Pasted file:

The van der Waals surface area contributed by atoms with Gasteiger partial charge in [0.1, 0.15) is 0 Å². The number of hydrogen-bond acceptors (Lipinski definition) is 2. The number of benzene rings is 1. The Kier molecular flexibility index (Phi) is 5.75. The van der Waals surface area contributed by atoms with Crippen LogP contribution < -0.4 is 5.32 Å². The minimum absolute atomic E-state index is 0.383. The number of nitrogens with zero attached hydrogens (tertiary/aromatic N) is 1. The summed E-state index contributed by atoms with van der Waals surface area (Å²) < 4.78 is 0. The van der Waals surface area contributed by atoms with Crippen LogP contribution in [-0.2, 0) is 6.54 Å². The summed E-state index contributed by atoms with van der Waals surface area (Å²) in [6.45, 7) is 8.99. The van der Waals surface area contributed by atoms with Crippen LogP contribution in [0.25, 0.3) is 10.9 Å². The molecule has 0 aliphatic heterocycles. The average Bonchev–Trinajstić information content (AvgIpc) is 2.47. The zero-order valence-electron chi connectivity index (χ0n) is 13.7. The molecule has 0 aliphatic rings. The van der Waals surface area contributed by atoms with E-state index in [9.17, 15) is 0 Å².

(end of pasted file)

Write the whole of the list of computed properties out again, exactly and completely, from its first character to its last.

The van der Waals surface area contributed by atoms with Gasteiger partial charge in [0.1, 0.15) is 0 Å². The number of hydrogen-bond acceptors (Lipinski definition) is 2. The number of benzene rings is 1. The Kier molecular flexibility index (Phi) is 5.75. The van der Waals surface area contributed by atoms with Crippen LogP contribution < -0.4 is 5.32 Å². The minimum absolute atomic E-state index is 0.383. The number of nitrogens with zero attached hydrogens (tertiary/aromatic N) is 1. The summed E-state index contributed by atoms with van der Waals surface area (Å²) < 4.78 is 0. The van der Waals surface area contributed by atoms with Crippen LogP contribution in [-0.2, 0) is 6.54 Å². The summed E-state index contributed by atoms with van der Waals surface area (Å²) in [6.45, 7) is 8.99. The van der Waals surface area contributed by atoms with Crippen LogP contribution in [0.25, 0.3) is 10.9 Å². The molecule has 0 aliphatic heterocycles. The average Bonchev–Trinajstić information content (AvgIpc) is 2.47. The zero-order valence-electron chi connectivity index (χ0n) is 13.7. The molecule has 0 aliphatic rings. The van der Waals surface area contributed by atoms with E-state index in [9.17, 15) is 0 Å².